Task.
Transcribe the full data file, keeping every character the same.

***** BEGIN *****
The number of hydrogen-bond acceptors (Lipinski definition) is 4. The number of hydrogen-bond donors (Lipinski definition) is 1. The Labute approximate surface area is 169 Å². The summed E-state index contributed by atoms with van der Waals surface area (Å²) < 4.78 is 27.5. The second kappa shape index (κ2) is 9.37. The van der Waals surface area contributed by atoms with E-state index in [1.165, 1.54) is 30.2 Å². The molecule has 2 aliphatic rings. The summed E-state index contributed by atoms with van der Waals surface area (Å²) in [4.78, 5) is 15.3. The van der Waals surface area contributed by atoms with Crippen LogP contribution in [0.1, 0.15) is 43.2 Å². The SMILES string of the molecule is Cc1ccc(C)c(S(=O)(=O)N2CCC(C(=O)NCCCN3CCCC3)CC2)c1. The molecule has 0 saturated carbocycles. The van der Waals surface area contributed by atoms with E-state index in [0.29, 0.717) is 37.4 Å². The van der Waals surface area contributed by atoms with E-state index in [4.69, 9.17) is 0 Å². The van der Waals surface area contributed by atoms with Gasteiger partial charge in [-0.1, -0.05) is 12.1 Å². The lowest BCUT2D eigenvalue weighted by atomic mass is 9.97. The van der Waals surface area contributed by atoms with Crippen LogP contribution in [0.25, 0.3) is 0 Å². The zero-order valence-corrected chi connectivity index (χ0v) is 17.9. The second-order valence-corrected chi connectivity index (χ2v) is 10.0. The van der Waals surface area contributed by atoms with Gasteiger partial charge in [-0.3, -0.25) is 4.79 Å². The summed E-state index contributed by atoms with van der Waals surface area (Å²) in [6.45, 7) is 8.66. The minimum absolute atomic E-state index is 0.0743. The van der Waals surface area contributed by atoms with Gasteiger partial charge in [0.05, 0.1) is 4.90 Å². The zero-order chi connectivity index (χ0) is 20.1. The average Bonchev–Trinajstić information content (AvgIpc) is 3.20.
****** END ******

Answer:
The number of hydrogen-bond acceptors (Lipinski definition) is 4. The number of hydrogen-bond donors (Lipinski definition) is 1. The Labute approximate surface area is 169 Å². The summed E-state index contributed by atoms with van der Waals surface area (Å²) < 4.78 is 27.5. The second kappa shape index (κ2) is 9.37. The van der Waals surface area contributed by atoms with E-state index in [1.165, 1.54) is 30.2 Å². The molecule has 2 aliphatic rings. The summed E-state index contributed by atoms with van der Waals surface area (Å²) in [4.78, 5) is 15.3. The van der Waals surface area contributed by atoms with Crippen LogP contribution in [0.1, 0.15) is 43.2 Å². The SMILES string of the molecule is Cc1ccc(C)c(S(=O)(=O)N2CCC(C(=O)NCCCN3CCCC3)CC2)c1. The molecule has 0 saturated carbocycles. The van der Waals surface area contributed by atoms with E-state index in [0.29, 0.717) is 37.4 Å². The van der Waals surface area contributed by atoms with E-state index in [4.69, 9.17) is 0 Å². The van der Waals surface area contributed by atoms with Gasteiger partial charge in [-0.1, -0.05) is 12.1 Å². The lowest BCUT2D eigenvalue weighted by atomic mass is 9.97. The van der Waals surface area contributed by atoms with Crippen LogP contribution in [0.25, 0.3) is 0 Å². The zero-order valence-corrected chi connectivity index (χ0v) is 17.9. The second-order valence-corrected chi connectivity index (χ2v) is 10.0. The van der Waals surface area contributed by atoms with Gasteiger partial charge in [-0.3, -0.25) is 4.79 Å². The summed E-state index contributed by atoms with van der Waals surface area (Å²) in [6.45, 7) is 8.66. The minimum absolute atomic E-state index is 0.0743. The van der Waals surface area contributed by atoms with Gasteiger partial charge in [0.05, 0.1) is 4.90 Å². The zero-order chi connectivity index (χ0) is 20.1. The average Bonchev–Trinajstić information content (AvgIpc) is 3.20.